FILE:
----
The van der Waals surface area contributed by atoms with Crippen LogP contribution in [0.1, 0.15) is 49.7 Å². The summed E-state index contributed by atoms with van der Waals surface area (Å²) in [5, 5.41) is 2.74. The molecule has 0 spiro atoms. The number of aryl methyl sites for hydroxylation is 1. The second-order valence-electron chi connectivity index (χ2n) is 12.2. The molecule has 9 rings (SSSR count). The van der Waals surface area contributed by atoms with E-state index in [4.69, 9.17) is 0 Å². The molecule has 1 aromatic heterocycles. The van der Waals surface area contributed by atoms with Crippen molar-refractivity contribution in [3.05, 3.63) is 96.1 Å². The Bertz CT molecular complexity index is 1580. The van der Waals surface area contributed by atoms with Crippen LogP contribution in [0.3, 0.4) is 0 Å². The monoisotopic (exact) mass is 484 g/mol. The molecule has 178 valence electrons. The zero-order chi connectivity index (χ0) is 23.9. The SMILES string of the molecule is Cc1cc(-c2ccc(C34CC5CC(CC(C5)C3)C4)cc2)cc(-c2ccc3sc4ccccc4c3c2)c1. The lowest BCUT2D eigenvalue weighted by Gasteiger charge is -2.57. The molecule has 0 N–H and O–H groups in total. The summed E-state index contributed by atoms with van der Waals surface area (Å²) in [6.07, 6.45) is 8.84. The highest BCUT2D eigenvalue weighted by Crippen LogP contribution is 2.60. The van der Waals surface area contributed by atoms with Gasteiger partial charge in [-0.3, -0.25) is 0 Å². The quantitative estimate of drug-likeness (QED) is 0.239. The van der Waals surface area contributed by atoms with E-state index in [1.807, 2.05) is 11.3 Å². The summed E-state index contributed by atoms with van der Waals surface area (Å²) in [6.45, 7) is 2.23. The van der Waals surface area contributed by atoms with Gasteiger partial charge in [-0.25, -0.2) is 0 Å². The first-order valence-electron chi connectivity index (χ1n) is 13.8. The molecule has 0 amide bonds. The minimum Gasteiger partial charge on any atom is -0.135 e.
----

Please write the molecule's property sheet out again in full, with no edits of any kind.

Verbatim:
The van der Waals surface area contributed by atoms with Crippen LogP contribution in [0.1, 0.15) is 49.7 Å². The summed E-state index contributed by atoms with van der Waals surface area (Å²) in [5, 5.41) is 2.74. The molecule has 0 spiro atoms. The number of aryl methyl sites for hydroxylation is 1. The second-order valence-electron chi connectivity index (χ2n) is 12.2. The molecule has 9 rings (SSSR count). The van der Waals surface area contributed by atoms with E-state index in [4.69, 9.17) is 0 Å². The molecule has 1 aromatic heterocycles. The van der Waals surface area contributed by atoms with Crippen molar-refractivity contribution in [3.05, 3.63) is 96.1 Å². The Bertz CT molecular complexity index is 1580. The van der Waals surface area contributed by atoms with Crippen LogP contribution in [0.3, 0.4) is 0 Å². The monoisotopic (exact) mass is 484 g/mol. The molecule has 178 valence electrons. The zero-order chi connectivity index (χ0) is 23.9. The SMILES string of the molecule is Cc1cc(-c2ccc(C34CC5CC(CC(C5)C3)C4)cc2)cc(-c2ccc3sc4ccccc4c3c2)c1. The lowest BCUT2D eigenvalue weighted by Gasteiger charge is -2.57. The molecule has 0 N–H and O–H groups in total. The summed E-state index contributed by atoms with van der Waals surface area (Å²) in [6.07, 6.45) is 8.84. The highest BCUT2D eigenvalue weighted by Crippen LogP contribution is 2.60. The van der Waals surface area contributed by atoms with Gasteiger partial charge in [-0.3, -0.25) is 0 Å². The quantitative estimate of drug-likeness (QED) is 0.239. The van der Waals surface area contributed by atoms with E-state index in [1.807, 2.05) is 11.3 Å². The summed E-state index contributed by atoms with van der Waals surface area (Å²) in [6.45, 7) is 2.23. The van der Waals surface area contributed by atoms with Gasteiger partial charge in [-0.25, -0.2) is 0 Å². The first-order valence-electron chi connectivity index (χ1n) is 13.8. The molecule has 0 amide bonds. The minimum Gasteiger partial charge on any atom is -0.135 e.